It’s time for those who hate the greens to stop issuing death threats – to me and others.
By George Monbiot. Published on the Guardian’s website 21st January 2011
Those who hate environmentalism try, in the spirit of throwing everything they can at it, to associate it with violent tendencies. These attempts are generally desperate. For example, a persistent fable, spread across hundreds of climate change denial sites, is that I would like to drown the executives of the airline companies.
Here’s what I said in 2006:
“There was one proposal in Sir Rod Eddington’s report to the Treasury with which, when I first read it, I wholeheartedly agreed. He insists that “the transport sector, including aviation, should meet its full environmental costs”. Quite right too: every time someone dies as a result of floods in Bangladesh, an airline executive should be dragged out of his office and drowned. Reading on, I realised that this is not exactly what he had in mind.”
As anyone who isn’t being wilfully stupid can see, this comment was ironic. My point, as I went on to explain, is that the costs of global warming are not simply financial, and that spending money doesn’t buy back human lives. My article was prompted by a concern for human life, rather than a desire to end it.
But the opposition is so short of genuine examples of greens advocating violence that this is repeatedly cited as evidence that we’re advocating mass murder. It plays well because it reinforces another story: that environmentalists are anti-human – they love the natural world and hate the people who infest it.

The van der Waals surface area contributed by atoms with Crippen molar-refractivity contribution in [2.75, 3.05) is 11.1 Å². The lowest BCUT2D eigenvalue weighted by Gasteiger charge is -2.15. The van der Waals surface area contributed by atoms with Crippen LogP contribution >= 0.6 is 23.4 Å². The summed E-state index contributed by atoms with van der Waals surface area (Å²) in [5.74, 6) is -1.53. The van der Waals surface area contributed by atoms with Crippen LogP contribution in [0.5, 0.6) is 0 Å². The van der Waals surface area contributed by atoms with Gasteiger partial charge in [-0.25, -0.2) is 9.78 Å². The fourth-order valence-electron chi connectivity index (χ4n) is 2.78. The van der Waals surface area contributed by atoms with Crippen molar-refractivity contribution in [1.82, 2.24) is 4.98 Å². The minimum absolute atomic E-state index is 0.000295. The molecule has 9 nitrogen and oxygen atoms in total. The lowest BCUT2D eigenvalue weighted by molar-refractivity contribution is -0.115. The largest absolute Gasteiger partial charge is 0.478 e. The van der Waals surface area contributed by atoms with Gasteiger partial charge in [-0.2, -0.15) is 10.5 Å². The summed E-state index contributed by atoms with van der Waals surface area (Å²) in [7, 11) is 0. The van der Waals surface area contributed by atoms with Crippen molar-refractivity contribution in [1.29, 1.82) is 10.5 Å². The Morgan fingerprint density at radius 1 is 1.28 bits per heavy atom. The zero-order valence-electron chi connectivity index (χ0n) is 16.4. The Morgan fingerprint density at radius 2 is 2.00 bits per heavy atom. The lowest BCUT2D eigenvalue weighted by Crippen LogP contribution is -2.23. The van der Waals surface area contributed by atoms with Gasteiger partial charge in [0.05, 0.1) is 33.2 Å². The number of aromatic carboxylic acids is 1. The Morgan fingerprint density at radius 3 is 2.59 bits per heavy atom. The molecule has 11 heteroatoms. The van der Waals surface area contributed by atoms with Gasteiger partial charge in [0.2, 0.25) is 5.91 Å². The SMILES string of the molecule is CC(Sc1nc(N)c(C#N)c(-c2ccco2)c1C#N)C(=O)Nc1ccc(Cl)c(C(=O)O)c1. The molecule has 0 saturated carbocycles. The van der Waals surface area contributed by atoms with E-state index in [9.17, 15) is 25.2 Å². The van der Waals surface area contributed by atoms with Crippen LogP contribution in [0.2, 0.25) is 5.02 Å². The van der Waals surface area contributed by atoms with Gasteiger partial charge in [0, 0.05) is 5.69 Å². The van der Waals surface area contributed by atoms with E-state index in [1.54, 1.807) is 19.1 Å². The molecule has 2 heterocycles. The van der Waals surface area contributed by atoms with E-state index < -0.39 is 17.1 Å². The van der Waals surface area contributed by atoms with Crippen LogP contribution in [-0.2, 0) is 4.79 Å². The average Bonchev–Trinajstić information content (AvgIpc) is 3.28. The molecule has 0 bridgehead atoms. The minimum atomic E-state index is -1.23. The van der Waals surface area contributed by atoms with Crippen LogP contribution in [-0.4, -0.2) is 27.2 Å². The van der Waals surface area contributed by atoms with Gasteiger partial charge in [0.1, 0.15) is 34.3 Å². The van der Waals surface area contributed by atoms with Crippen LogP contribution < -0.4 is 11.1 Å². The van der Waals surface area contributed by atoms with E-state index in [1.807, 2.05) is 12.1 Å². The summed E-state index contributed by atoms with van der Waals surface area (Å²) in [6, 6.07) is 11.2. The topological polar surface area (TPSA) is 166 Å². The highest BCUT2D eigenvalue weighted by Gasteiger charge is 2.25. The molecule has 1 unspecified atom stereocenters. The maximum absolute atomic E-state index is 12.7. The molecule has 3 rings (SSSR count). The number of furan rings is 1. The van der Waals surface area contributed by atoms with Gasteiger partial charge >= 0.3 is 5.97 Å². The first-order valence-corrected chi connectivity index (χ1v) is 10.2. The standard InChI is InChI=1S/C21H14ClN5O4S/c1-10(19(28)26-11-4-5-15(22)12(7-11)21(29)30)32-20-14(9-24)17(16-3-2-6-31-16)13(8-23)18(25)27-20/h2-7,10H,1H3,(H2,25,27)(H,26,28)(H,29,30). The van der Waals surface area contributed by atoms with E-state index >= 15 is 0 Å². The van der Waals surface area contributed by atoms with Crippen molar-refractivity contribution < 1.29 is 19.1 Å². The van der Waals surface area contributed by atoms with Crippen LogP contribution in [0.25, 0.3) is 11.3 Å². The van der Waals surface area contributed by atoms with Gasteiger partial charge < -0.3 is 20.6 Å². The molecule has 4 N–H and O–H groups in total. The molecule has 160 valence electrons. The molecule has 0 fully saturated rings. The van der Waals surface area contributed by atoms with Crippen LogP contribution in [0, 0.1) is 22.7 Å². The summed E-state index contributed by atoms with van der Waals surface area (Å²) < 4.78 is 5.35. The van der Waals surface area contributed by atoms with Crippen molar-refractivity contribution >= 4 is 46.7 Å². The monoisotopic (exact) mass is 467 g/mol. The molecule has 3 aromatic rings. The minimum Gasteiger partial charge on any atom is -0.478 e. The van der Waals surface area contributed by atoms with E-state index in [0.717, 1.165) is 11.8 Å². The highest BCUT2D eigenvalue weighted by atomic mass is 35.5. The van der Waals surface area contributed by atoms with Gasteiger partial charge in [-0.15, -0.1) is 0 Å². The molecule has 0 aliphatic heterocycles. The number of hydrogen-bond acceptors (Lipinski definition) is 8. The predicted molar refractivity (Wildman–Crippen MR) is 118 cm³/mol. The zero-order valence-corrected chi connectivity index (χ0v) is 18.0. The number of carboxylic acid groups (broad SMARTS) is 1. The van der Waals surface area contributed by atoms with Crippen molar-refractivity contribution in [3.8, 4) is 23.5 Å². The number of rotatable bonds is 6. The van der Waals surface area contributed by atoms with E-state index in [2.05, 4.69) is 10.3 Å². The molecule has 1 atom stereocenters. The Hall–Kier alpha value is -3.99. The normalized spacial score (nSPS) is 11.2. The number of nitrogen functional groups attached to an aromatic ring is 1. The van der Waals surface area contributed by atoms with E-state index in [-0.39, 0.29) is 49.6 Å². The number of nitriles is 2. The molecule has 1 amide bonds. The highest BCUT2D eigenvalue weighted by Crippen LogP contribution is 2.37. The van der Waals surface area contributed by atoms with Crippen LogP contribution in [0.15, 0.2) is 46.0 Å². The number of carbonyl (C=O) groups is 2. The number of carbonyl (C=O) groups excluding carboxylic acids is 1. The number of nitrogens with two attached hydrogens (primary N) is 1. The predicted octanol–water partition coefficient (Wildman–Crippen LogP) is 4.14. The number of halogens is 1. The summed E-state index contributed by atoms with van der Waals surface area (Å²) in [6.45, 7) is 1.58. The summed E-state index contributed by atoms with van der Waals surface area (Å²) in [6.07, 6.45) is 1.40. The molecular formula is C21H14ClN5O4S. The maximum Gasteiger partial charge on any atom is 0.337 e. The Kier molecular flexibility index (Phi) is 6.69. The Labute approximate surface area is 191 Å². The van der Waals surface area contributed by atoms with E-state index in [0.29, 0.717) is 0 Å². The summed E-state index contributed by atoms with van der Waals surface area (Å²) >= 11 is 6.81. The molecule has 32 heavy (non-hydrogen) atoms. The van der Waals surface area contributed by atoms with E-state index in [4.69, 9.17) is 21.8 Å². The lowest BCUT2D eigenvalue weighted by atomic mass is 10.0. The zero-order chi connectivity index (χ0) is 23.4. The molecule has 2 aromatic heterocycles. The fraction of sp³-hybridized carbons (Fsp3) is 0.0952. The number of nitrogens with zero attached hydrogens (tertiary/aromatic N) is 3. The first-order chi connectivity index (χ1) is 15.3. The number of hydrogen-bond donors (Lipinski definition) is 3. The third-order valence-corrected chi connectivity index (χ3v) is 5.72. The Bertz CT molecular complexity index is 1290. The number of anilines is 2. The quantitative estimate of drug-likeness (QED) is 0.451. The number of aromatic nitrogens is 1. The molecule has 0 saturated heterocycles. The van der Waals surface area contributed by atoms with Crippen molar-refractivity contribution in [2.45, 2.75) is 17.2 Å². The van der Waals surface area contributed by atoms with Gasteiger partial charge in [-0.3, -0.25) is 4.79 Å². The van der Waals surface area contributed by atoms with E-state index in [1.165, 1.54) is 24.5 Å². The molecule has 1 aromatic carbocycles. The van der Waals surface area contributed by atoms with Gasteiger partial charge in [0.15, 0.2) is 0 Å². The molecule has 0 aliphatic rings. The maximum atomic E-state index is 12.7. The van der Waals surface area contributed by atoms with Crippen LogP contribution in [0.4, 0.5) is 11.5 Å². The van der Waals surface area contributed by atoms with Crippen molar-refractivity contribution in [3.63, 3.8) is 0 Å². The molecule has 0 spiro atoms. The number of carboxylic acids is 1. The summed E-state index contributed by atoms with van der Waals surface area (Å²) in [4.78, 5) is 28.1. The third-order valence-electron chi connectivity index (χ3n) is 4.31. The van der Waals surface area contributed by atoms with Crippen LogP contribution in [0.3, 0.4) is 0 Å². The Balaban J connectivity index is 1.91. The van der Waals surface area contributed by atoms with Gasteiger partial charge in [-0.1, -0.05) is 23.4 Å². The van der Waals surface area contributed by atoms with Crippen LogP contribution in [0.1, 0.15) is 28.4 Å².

There are a few like that, but only a few. The great majority of greens are powerfully motivated by a concern for social justice, and recognise that if we don’t defend our life-support systems, humanity will suffer grievously. It seems to me that it’s the other side, which refuses to recognise that humans need certain resources and that those resources need to be sustained, which is anti-human. Its philosophy presents a far greater threat to people than anything the greens advocate.
But the most obvious example of the inhumanity of many anti-environmentalists is their willingness to advocate violence in support of their cause. While they desperately scramble for genuine examples of the greens’ murderous tendencies, theirs are displayed on a daily basis. I’m painfully aware of this, as scarcely a month goes by in which I don’t receive a death threat.
I’ve never taken them seriously. Most appear to come from the other side of the Atlantic and generally involve hastening my demise by inserting some oversized hardware into a secluded part of my anatomy. Why this should be I don’t know, but psychologists would probably find it interesting.
But now I do have a concern. This is partly because the threats originate in the UK, and partly because they are linked to a series of public events I’m running, where I will be engaging freely with the audience.
Beginning in mid-February, I’m launching a series of debates, in various parts of the country, in which people are invited to come and have an argument. In each case I’ll start the evening by briefly explaining my position on a topical issue, then I’ll invite the audience to take issue with it. In the second half of the evening, members of the audience suggest the topics, and I engage with their arguments. Anyone can come, and everyone gets an equal chance to speak.